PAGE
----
> levels. This quantity not only has no sensible interpretation, it also
> depends on the balance of the levels of SyntaxType in the data.
>
> If the effect of Listener is in the same direction for each level of
> SyntaxType, such a test might be useful, but otherwise I don't think it
> would be?
>
> Dan
>
>
> On Sep 19, 2016, at 8:00 PM, Daniel Ezra Johnson <
> danielezrajohn...@gmail.com> wrote:
>
>
>
>  it also depends on the balance of the levels of SyntaxType in the data.
>
> Well not quite. The idea of testing the "middle level" is right, and
> whatever this means doesn't change if the balance of data changes across
> levels...
>
> But you could have two data sets where the effects of listener for each
> level of SyntaxType are the same (between the two data sets), but the
> significance of this test changes…
>
>
>
> On Mon, Sep 19, 2016 at 2:45 PM, Levy, Roger <rl...@ucsd.edu> wrote:
>
>> Hi Rachel,
>>
>> If your goal is to test the main effect of Listener in the presence of
>> the Listener-SyntaxType interaction, as would typically be done in
>> traditional ANOVA analyses, I recommend you read this brief paper I wrote a
>> few years ago on how to do this:
>>
>>   http://arxiv.org/abs/1405.2094
>>
>> It is exactly targeted at this problem, and explains why you’re getting
>> the behavior you report due to differences in how R treats factors versus
>> numeric variables in formulae.  (Setting the contrasts on the factor has no
>> impact.)
>>
>> I have no explanation for your reported behavior of why you don’t get
>> this problem when you test for the main effect of SyntaxType; if you give
>> further details, we might be able to help further!
>>
>> Best
>>
>> Roger
>>
>> On Sep 18, 2016, at 5:57 PM, Rachel Ostrand <rostr...@cogsci.ucsd.edu>
>> wrote:
>>
>> Hi everyone,
>>
>> I'm having trouble with some 2-factor glmer models that I'm trying to
>> run, such that the model with one of the main effects removed is coming out
>> identical to the full model. Some colleagues suggested that this might be
>> due to the coding of my factors, specifically because I have a factor that
>> has 3 levels, and that one needs to be treated differently, but I'm not
>> sure how - or why - to do that.
>>
>> Brief summary of my data:
>> -My DV (called Target_E2_pref) is a binary categorical variable.
>> -There are two categorical IVs: Listener (2 levels) and SyntaxType (3
>> levels).
>> -Listener varies by both subject and item (i.e., picture); SyntaxType
>> only varies by subject.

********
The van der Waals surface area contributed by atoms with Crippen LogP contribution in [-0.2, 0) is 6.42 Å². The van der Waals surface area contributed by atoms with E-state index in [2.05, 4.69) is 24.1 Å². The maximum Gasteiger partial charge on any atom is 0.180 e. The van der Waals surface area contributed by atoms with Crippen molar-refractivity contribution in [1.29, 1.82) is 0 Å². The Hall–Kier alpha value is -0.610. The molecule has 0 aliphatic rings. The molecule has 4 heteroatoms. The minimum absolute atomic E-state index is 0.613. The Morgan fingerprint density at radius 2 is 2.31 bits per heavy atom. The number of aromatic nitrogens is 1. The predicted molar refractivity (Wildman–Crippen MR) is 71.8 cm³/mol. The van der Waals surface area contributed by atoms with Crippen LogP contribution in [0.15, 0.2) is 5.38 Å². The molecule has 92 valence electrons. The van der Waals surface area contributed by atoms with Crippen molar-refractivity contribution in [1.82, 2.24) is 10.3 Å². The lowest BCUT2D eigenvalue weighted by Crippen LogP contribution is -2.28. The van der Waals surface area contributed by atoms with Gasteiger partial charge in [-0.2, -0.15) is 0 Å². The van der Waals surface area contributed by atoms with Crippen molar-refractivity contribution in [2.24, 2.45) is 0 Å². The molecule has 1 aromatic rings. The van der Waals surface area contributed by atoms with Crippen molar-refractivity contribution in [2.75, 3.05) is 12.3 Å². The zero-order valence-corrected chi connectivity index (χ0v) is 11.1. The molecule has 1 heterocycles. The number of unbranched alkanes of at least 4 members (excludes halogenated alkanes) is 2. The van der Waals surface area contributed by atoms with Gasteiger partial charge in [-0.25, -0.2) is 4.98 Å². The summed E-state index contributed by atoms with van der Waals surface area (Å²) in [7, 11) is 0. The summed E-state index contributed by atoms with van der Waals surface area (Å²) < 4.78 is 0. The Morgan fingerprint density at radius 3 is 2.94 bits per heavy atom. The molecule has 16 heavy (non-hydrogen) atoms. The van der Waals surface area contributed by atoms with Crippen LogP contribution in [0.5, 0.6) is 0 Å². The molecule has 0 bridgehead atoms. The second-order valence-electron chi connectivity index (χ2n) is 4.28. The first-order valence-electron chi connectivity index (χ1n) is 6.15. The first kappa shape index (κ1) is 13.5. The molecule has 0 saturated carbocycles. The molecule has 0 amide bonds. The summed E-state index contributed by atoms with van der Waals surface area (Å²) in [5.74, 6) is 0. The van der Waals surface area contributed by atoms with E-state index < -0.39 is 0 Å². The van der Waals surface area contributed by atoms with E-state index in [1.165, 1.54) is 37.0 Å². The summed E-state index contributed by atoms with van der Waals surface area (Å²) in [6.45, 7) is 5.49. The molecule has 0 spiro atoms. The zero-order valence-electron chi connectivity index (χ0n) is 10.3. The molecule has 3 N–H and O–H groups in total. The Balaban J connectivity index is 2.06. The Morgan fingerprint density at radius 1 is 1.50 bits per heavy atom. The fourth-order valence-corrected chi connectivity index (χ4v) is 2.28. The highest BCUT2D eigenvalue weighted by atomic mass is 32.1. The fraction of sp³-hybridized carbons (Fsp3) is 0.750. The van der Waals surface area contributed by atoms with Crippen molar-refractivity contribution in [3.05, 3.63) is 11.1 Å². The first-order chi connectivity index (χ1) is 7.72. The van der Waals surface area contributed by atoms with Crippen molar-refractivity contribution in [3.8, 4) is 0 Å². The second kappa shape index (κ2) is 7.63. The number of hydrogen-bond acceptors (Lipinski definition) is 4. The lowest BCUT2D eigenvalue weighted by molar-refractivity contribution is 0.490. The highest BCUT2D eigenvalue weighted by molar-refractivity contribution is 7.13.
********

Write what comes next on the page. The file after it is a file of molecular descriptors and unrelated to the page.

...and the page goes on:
>>
>> When I dummy coded my variables using contr.treatment(), the model with
>> the main effect of Listener removed from the fixed effects comes out
>> identical to the full model:
>>
>> SoleTrain = read.table(paste(path, "SoleTrain.dat", sep=""), header=T)
>> SoleTrain$Listener.f = factor(SoleTrain$Listener, labels=c("E1", "E2"))
>> contrasts(SoleTrain$Listener.f) = contr.treatment(2)
>> SoleTrain$SyntaxType.f = factor(SoleTrain$SyntaxType,
>> labels=c("Transitive", "Locative", "Dative"))
>> contrasts(SoleTrain$SyntaxType.f) = contr.treatment(3)
>>
>> # Create full model:
>> SoleTrain.full<- glmer(Target_E2_pref ~ Listener.f*SyntaxType.f + (1 +
>> Listener.f*SyntaxType.f|Subject) + (1 + Listener.f|Picture), data =
>> SoleTrain, family = binomial, verbose=T,
>> control=glmerControl(optCtrl=list(maxfun=20000)))
>>
>> # Create model with main effect of Listener removed:
>> SoleTrain.noListener<- glmer(Target_E2_pref ~ SyntaxType.f +
>> Listener.f:SyntaxType.f + (1 + Listener.f*SyntaxType.f|Subject) + (1 +
>> Listener.f|Picture), data = SoleTrain, family = binomial, verbose=T,
>> control=glmerControl(optCtrl=list(maxfun=20000)))
>>
>> > anova(SoleTrain.full, SoleTrain.noListener)
>> Data: SoleTrain
>> Models:
>> SoleTrain.full: Target_E2_pref ~ Listener.f * SyntaxType.f + (1 +
>> Listener.f * SyntaxType.f | Subject) + (1 + Listener.f | Picture)
>> SoleTrain.noListener: Target_E2_pref ~ SyntaxType.f +
>> Listener.f:SyntaxType.f + (1 + Listener.f * SyntaxType.f | Subject) + (1 +
>> Listener.f | Picture)
>>                      Df    AIC    BIC  logLik deviance Chisq Chi Df
>> Pr(>Chisq)
>> SoleTrain.full       30 2732.5 2908.5 -1336.2   2672.5
>>
>> SoleTrain.noListener 30 2732.5 2908.5 -1336.2   2672.5     0      0
>>    1
>>
>> However, I don't have this problem when I test for the main effect of
>> SyntaxType, and remove the SyntaxType.f factor from the fixed effects.
>> (That is, this produces a different model than the full model.)
>>
>> Someone suggested that Helmert coding was better for factors with more
>> than two levels, so I tried running the same models except with Helmert
>> coding [contrasts(SoleTrain$SyntaxType.f) = contr.helmert(3)], but the
>> models come out identical to the way they do with dummy coding. So why does 
>> the
>> model with the main effect of Listener removed the same as the model with
>> the main effect of Listener retained?
>>
>> Any suggestions as to what I'm doing wrong?
>>
>> Thanks!
>> Rachel
>>
>>
>>
>